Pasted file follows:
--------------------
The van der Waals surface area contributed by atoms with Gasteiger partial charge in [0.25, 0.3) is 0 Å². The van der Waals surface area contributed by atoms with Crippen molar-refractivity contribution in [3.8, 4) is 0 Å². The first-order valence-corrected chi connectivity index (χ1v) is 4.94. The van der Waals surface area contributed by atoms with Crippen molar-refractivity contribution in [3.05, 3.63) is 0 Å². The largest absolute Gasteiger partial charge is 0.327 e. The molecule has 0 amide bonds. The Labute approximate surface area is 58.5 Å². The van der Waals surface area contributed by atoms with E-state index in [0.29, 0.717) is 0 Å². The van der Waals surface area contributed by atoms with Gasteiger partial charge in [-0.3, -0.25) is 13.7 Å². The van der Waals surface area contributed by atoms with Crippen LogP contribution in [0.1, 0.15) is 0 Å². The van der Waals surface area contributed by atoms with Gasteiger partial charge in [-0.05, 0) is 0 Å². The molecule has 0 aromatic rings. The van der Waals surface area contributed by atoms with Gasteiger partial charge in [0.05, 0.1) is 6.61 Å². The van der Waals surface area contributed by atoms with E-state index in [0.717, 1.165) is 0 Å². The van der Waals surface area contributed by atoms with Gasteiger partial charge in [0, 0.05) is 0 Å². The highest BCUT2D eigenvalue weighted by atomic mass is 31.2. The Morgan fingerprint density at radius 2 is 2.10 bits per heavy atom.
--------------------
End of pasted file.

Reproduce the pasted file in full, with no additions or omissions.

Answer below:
The van der Waals surface area contributed by atoms with Gasteiger partial charge in [0.25, 0.3) is 0 Å². The van der Waals surface area contributed by atoms with Crippen molar-refractivity contribution in [3.8, 4) is 0 Å². The first-order valence-corrected chi connectivity index (χ1v) is 4.94. The van der Waals surface area contributed by atoms with Crippen molar-refractivity contribution in [3.05, 3.63) is 0 Å². The largest absolute Gasteiger partial charge is 0.327 e. The molecule has 0 amide bonds. The Labute approximate surface area is 58.5 Å². The van der Waals surface area contributed by atoms with E-state index in [0.29, 0.717) is 0 Å². The van der Waals surface area contributed by atoms with Gasteiger partial charge in [-0.3, -0.25) is 13.7 Å². The van der Waals surface area contributed by atoms with Crippen LogP contribution in [0.1, 0.15) is 0 Å². The van der Waals surface area contributed by atoms with Gasteiger partial charge in [-0.05, 0) is 0 Å². The molecule has 0 aromatic rings. The van der Waals surface area contributed by atoms with Gasteiger partial charge in [0.05, 0.1) is 6.61 Å². The van der Waals surface area contributed by atoms with E-state index in [0.717, 1.165) is 0 Å². The van der Waals surface area contributed by atoms with Gasteiger partial charge in [0, 0.05) is 0 Å². The highest BCUT2D eigenvalue weighted by atomic mass is 31.2. The Morgan fingerprint density at radius 2 is 2.10 bits per heavy atom.